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Valley Perspective

Race and Politics Make for Complicated Loyalties, Choices

November 26, 2000|SHARON WOODSON-BRYANT | Sharon Woodson-Bryant is a Burbank freelance writer

It isn't easy being a black Republican.

Colin Powell, Condoleeza Rice and Colorado Lt. Gov. Joe Rogers are trotted out like trophies, an attractive serving of political correctness.

I grew up in a black Republican family. My father was a delegate from Kansas to the 1964 GOP convention. On our way to the convention in San Francisco, we were run off the road in Arizona by a car with John Birch Society bumper stickers.

I was only 14, but I couldn't understand my father's party loyalty. Yet when I watched him walk to the podium at the Cow Palace and give then-Pennsylvania Gov. William Scranton's seconding speech, I experienced the contradiction. I felt proud even though I knew that the Republicans had soundly defeated a proposal to strengthen the civil rights plank with pledges for speedy school desegregation, full voting rights and elimination of job bias.

Was my father flawed?

Over the years, I have observed that most African Americans in the Republican Party care less about identity politics than their counterparts in the Democratic Party. My father's mantra was the business of self-reliance, doing for yourself rather than waiting for the government. And his lectures to me were on how blacks must be active in both political parties.

But in 2000, the reasons some blacks join the Republican Party are more complicated. Thirty years ago, my father, along with other civil rights activists such as then-Assistant Secretary of Labor Art Fletcher, were building a legacy. They demonstrated a commitment to the black community. Fletcher's Philadelphia Plan under Richard Nixon's presidency increased the opportunities for minorities and women to compete in the job market. The Philadelphia Plan made federal contractors meet specific goals in hiring women and minorities, the forerunner of affirmative action efforts.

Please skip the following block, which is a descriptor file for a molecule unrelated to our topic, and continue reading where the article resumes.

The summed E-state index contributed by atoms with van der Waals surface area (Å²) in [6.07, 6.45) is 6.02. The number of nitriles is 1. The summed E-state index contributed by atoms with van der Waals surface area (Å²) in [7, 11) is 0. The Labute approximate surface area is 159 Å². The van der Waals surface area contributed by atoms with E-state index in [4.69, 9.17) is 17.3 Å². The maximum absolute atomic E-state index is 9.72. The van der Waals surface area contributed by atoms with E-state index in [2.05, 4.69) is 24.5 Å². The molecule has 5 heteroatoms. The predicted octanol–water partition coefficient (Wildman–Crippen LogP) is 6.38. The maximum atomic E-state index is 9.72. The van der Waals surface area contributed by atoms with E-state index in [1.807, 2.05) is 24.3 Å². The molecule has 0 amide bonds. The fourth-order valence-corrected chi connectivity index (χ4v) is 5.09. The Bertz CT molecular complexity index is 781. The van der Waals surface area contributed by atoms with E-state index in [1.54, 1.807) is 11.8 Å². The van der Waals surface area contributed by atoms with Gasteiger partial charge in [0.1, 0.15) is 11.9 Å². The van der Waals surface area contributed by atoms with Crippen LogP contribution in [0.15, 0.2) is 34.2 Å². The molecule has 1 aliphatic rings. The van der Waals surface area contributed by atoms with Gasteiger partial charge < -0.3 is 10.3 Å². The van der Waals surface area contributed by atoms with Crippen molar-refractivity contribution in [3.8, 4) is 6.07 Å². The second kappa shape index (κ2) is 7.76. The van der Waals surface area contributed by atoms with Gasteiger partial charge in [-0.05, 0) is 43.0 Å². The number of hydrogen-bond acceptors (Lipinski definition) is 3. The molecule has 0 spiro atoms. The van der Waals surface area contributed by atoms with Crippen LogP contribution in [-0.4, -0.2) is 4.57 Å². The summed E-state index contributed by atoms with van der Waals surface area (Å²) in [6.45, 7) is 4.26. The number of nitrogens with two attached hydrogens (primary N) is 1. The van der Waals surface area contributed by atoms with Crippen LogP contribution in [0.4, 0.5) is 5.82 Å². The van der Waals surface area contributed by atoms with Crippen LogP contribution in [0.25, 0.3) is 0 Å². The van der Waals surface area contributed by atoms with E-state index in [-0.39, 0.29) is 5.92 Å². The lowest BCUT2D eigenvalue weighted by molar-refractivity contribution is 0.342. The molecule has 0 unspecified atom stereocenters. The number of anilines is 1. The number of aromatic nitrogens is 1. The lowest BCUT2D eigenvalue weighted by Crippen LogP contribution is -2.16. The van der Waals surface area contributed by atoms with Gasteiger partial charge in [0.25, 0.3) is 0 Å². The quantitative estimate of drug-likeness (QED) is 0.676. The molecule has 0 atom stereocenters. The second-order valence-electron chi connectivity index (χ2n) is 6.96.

But now, many black Republicans just enjoy unsettling people. Sound bites and big hats. Others like Rogers state that they have chosen to take the "road less traveled." And as I listened to him in a debate with Rep. Jesse Jackson Jr. (D-Ill.) at the recent National Assn. of Black Journalists convention, I recognized the advantages of not going where the competition is fierce. For the truly politically ambitious, there appears to be an impressive list of Democratic wannabes. Why queue up behind a long line of well-established power brokers?

At that same time, however, I saw someone who was brave enough to stand up to a polite but solid wall of contempt from the black audience.

I was never that brave. Although I was a black Republican until my father died in 1983, I only took advantage of his sweat equity. I inserted myself into the 1976 GOP convention in Kansas City and worked in the press office handling media relations for the black delegates and party leaders. In the early 1980s, because of my father and good political contacts, I was offered a public affairs position in Washington, D.C.. I was seduced by the image of power, politics and press initially, but after two weeks of trying out D.C. with interviews, meetings and receptions, I declined the job.

I was changing and developing different political values. I observed that the era of black Republicans like my father had passed. And what I saw in its place was no longer for me. I left the party to become a Democrat.

In those early days, I had considered myself a pragmatist by being Republican. Although my friends labeled me an opportunist, I rationalized that everything was a boost for my career. My commitment, however, was only to my father. Never did I reflect his loyalty to the Republican Party. Neither do the black Republicans I see today.

My father had a faith in his party and its potential. He wanted to make a contribution for black people, to stand up and be counted even when it was dangerous. It was his personal honesty. It was his fine flaw.

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